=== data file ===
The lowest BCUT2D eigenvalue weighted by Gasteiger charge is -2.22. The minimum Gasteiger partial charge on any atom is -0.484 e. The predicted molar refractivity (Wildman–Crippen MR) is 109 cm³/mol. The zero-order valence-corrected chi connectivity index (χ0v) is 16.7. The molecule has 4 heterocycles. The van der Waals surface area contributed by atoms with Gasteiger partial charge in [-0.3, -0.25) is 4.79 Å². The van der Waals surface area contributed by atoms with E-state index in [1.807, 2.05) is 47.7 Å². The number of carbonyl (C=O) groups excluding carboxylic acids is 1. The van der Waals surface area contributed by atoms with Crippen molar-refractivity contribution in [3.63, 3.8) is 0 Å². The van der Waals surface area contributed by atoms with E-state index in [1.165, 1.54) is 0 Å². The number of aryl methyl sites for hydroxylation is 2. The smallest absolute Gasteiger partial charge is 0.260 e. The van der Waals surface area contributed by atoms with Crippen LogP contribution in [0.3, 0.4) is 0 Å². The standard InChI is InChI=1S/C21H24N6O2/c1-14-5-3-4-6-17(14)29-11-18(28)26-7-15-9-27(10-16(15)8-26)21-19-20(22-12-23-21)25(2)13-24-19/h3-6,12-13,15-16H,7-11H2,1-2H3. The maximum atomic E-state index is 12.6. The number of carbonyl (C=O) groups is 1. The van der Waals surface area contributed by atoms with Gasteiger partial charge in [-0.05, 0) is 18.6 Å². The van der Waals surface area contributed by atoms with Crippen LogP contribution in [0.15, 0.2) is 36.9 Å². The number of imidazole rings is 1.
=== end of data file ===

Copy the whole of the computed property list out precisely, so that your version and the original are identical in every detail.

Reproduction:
The lowest BCUT2D eigenvalue weighted by Gasteiger charge is -2.22. The minimum Gasteiger partial charge on any atom is -0.484 e. The predicted molar refractivity (Wildman–Crippen MR) is 109 cm³/mol. The zero-order valence-corrected chi connectivity index (χ0v) is 16.7. The molecule has 4 heterocycles. The van der Waals surface area contributed by atoms with Gasteiger partial charge in [-0.3, -0.25) is 4.79 Å². The van der Waals surface area contributed by atoms with E-state index in [1.807, 2.05) is 47.7 Å². The number of carbonyl (C=O) groups excluding carboxylic acids is 1. The van der Waals surface area contributed by atoms with Crippen molar-refractivity contribution in [3.63, 3.8) is 0 Å². The van der Waals surface area contributed by atoms with E-state index in [1.165, 1.54) is 0 Å². The number of aryl methyl sites for hydroxylation is 2. The smallest absolute Gasteiger partial charge is 0.260 e. The van der Waals surface area contributed by atoms with Crippen LogP contribution in [0.3, 0.4) is 0 Å². The standard InChI is InChI=1S/C21H24N6O2/c1-14-5-3-4-6-17(14)29-11-18(28)26-7-15-9-27(10-16(15)8-26)21-19-20(22-12-23-21)25(2)13-24-19/h3-6,12-13,15-16H,7-11H2,1-2H3. The maximum atomic E-state index is 12.6. The number of carbonyl (C=O) groups is 1. The van der Waals surface area contributed by atoms with Gasteiger partial charge in [-0.05, 0) is 18.6 Å². The van der Waals surface area contributed by atoms with Crippen LogP contribution in [0.15, 0.2) is 36.9 Å². The number of imidazole rings is 1.